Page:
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Am I the only person here using a smartphone for, you know, phone calls and actually texting people? I do use my phone for web browsing more often than not, and Windows Phone does make it easy to post to social networks. Not much of a fan of smartphone gaming, though, and the battery obviously doesn't last very long when you use it to browse the web non-stop, with it being rather taxing to the phone's rather obsolete processor.

Either way, I'd like to think of the smartphone as the "jack-of-all-trades, master of none" gadget these days. A lot of things that smartphones can do, other (still portable) devices could probably do a lot better. Feature phones tend to have a better time holding onto a charge and making quality phone calls; laptops and portable game consoles are usually better at gaming; tablets and laptops give more time and space browsing the Internet; a dedicated camera will take pictures that are usually out of reach of the average smartphone; a true portable media player lasts forever playing media; laptops handle office tasks much better; and so on.

However, there's the "convenience beats everything else" thing that pretty much triumphs everything else when it comes to most people. And I can't say that I'm surprised - my smartphone actually saved my butt multiple times when I'm out of a laptop.

I do also keep a Nokia 110 around for... you know... emergencies and when my phone's dead.

Last edited by Twiggy; August 13, 2013 at 02:15:59 AM.
  #6  
Old August 13, 2013, 12:55:59 PM
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Ooh, lots of stuff to reply to:
Quote:
Originally Posted by Twiggy View Post
Am I the only person here using a smartphone for, you know, phone calls and actually texting people? I do use my phone for web browsing more often than not, and Windows Phone does make it easy to post to social networks. Not much of a fan of smartphone gaming, though, and the battery obviously doesn't last very long when you use it to browse the web non-stop, with it being rather taxing to the phone's rather obsolete processor.
Nope, you are not. I can name several people who have a smartphone just because that's what their next upgrade was, but they only use it for a little bit of Web use or a social game or two. (In fact, before getting my tablet I did consider a used iPod Touch or using my next upgrade for a "free" iPhone 4 just for Words With Friends. I didn't know it was on Android at the time. Also, if you can't tell, Scrabble is my favorite board game.)

Quote:
Originally Posted by Twiggy View Post
Feature phones tend to have a better time holding onto a charge and making quality phone calls
Yep, I've actually had a comment as recent as Sunday about that. We were out on the lake, and another guy commented that it was crazy how I had full reception when I checked my 2G Nokia phone, while his 4G-compatible smartphone, which was completely out of 3G and 4G range, had only two bars on 2G. (And AT&T really thinks it's a good idea to phase out 2G in 2017? They better patch these dead spots with reliable 3G at least by then.)

Quote:
Originally Posted by Twiggy View Post
laptops and portable game consoles are usually better at gaming;
I've been carrying my 3DS everywhere since I got it.

Quote:
Originally Posted by Twiggy View Post
tablets and laptops give more time and space browsing the Internet
Mobile browsers are often terrible for browsing various sites, but not because of a poorly-made browser. They're usually due to lack of mobile versions of sites and designers not expecting people to zoom way in on a page (and thus have elements on top of each other due to page relativity).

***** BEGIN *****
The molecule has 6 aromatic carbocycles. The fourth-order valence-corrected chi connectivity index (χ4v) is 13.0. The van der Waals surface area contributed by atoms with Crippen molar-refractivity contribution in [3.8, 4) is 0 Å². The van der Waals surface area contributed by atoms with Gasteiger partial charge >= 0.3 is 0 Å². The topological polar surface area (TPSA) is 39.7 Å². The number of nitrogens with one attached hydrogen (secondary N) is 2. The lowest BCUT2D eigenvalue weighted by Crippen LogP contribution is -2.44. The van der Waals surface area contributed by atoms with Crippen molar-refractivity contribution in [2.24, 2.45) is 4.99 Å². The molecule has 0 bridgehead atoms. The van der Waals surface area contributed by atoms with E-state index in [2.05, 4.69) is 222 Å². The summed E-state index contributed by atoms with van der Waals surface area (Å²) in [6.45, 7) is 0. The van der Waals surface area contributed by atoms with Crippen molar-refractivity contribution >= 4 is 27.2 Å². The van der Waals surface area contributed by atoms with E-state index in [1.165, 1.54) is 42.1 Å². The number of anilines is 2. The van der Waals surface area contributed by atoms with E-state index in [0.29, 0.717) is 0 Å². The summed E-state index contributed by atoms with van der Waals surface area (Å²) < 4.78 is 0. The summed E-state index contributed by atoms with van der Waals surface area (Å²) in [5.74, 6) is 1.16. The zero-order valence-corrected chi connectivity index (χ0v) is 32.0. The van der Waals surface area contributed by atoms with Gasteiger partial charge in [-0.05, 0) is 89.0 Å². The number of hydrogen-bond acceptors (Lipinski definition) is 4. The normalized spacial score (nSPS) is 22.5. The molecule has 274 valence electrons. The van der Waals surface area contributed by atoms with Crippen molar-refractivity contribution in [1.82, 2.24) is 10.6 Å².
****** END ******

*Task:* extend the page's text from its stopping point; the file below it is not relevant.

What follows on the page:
Quote:
Originally Posted by Twiggy View Post
a dedicated camera will take pictures that are usually out of reach of the average smartphone
And that's always limited by the lens. Ever wonder why the best pictures come from cameras with massive lenses? Many smartphones have stationary lenses (no focus), and almost none have optical zoom. Yeah, not gonna win any awards with that.

Quote:
Originally Posted by Twiggy View Post
a true portable media player lasts forever playing media
I've had my SanDisk Sansa player since around July of 2006 (after, ironically enough, the first one suffered a firmware crash less than a month after getting it and was sent in for a replacement). This replacement is still kicking in my car, and I still update the music on it every now and then. I must have burned through over 150 AAA batteries in its lifetime.

Quote:
Originally Posted by Twiggy View Post
laptops handle office tasks much better
I can't stand non-tactile keyboards. They're so prone to errors.

Quote:
Originally Posted by Twiggy View Post
However, there's the "convenience beats everything else" thing that pretty much triumphs everything else when it comes to most people. And I can't say that I'm surprised - my smartphone actually saved my butt multiple times when I'm out of a laptop.
A camera always on hand for candid shots, maps when lost, entertainment when waiting a long time, work e-mail when in the field, etc.

Last edited by Cat333Pokémon; August 13, 2013 at 07:43:43 PM. Reason: Typo
  #7  
Old August 14, 2013, 03:26:05 AM
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And, it's my turn to mass-reply. xD

Quote:
Originally Posted by Cat333Pokémon View Post
Nope, you are not. I can name several people who have a smartphone just because that's what their next upgrade was, but they only use it for a little bit of Web use or a social game or two. (In fact, before getting my tablet I did consider a used iPod Touch or using my next upgrade for a "free" iPhone 4 just for Words With Friends. I didn't know it was on Android at the time. Also, if you can't tell, Scrabble is my favorite board game.)
It's like they're trying to get rid of phones before smartphones.

Quote:
Originally Posted by Cat333Pokémon View Post
Yep, I've actually had a comment as recent as Sunday about that. We were out on the lake, and another guy commented that it was crazy how I had full reception when I checked my 2G Nokia phone, while his 4G-compatible smartphone, which was completely out of 3G and 4G range, had only two bars on 2G. (And AT&T really thinks it's a good idea to phase out 2G in 2017? They better patch these dead spots with reliable 3G at least by then.)